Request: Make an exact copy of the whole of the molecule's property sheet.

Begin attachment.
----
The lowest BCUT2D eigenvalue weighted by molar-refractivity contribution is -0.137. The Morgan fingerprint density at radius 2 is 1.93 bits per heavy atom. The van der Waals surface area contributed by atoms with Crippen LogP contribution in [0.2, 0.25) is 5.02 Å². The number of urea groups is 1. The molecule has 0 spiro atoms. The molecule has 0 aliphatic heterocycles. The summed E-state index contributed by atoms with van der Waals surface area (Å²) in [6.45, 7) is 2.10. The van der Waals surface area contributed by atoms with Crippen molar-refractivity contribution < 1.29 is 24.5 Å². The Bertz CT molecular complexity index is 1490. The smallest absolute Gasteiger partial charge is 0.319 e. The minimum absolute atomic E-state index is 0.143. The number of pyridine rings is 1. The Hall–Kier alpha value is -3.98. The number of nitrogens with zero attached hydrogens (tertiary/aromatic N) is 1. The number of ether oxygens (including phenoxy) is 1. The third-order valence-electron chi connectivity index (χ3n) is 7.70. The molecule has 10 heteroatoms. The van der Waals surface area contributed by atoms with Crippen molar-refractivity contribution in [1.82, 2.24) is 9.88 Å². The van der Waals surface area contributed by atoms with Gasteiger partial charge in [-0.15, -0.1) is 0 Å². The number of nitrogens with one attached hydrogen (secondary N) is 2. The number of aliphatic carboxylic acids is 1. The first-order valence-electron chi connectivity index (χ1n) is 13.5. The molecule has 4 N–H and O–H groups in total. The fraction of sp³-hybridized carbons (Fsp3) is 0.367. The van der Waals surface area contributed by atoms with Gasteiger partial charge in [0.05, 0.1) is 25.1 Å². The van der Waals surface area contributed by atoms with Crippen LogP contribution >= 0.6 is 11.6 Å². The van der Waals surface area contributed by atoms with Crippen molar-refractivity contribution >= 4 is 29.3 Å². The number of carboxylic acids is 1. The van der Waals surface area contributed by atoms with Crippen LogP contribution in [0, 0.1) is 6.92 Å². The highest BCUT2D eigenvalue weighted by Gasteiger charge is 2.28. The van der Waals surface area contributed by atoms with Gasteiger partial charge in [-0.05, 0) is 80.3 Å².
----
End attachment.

The lowest BCUT2D eigenvalue weighted by molar-refractivity contribution is -0.137. The Morgan fingerprint density at radius 2 is 1.93 bits per heavy atom. The van der Waals surface area contributed by atoms with Crippen LogP contribution in [0.2, 0.25) is 5.02 Å². The number of urea groups is 1. The molecule has 0 spiro atoms. The molecule has 0 aliphatic heterocycles. The summed E-state index contributed by atoms with van der Waals surface area (Å²) in [6.45, 7) is 2.10. The van der Waals surface area contributed by atoms with Crippen molar-refractivity contribution < 1.29 is 24.5 Å². The Bertz CT molecular complexity index is 1490. The smallest absolute Gasteiger partial charge is 0.319 e. The minimum absolute atomic E-state index is 0.143. The number of pyridine rings is 1. The Hall–Kier alpha value is -3.98. The number of nitrogens with zero attached hydrogens (tertiary/aromatic N) is 1. The number of ether oxygens (including phenoxy) is 1. The third-order valence-electron chi connectivity index (χ3n) is 7.70. The molecule has 10 heteroatoms. The van der Waals surface area contributed by atoms with Crippen molar-refractivity contribution in [1.82, 2.24) is 9.88 Å². The van der Waals surface area contributed by atoms with Gasteiger partial charge in [-0.15, -0.1) is 0 Å². The number of nitrogens with one attached hydrogen (secondary N) is 2. The number of aliphatic carboxylic acids is 1. The first-order valence-electron chi connectivity index (χ1n) is 13.5. The molecule has 4 N–H and O–H groups in total. The fraction of sp³-hybridized carbons (Fsp3) is 0.367. The van der Waals surface area contributed by atoms with Gasteiger partial charge in [0.05, 0.1) is 25.1 Å². The van der Waals surface area contributed by atoms with Crippen LogP contribution >= 0.6 is 11.6 Å². The van der Waals surface area contributed by atoms with Crippen molar-refractivity contribution >= 4 is 29.3 Å². The number of carboxylic acids is 1. The van der Waals surface area contributed by atoms with Crippen LogP contribution in [0, 0.1) is 6.92 Å². The highest BCUT2D eigenvalue weighted by Gasteiger charge is 2.28. The van der Waals surface area contributed by atoms with Gasteiger partial charge in [-0.05, 0) is 80.3 Å².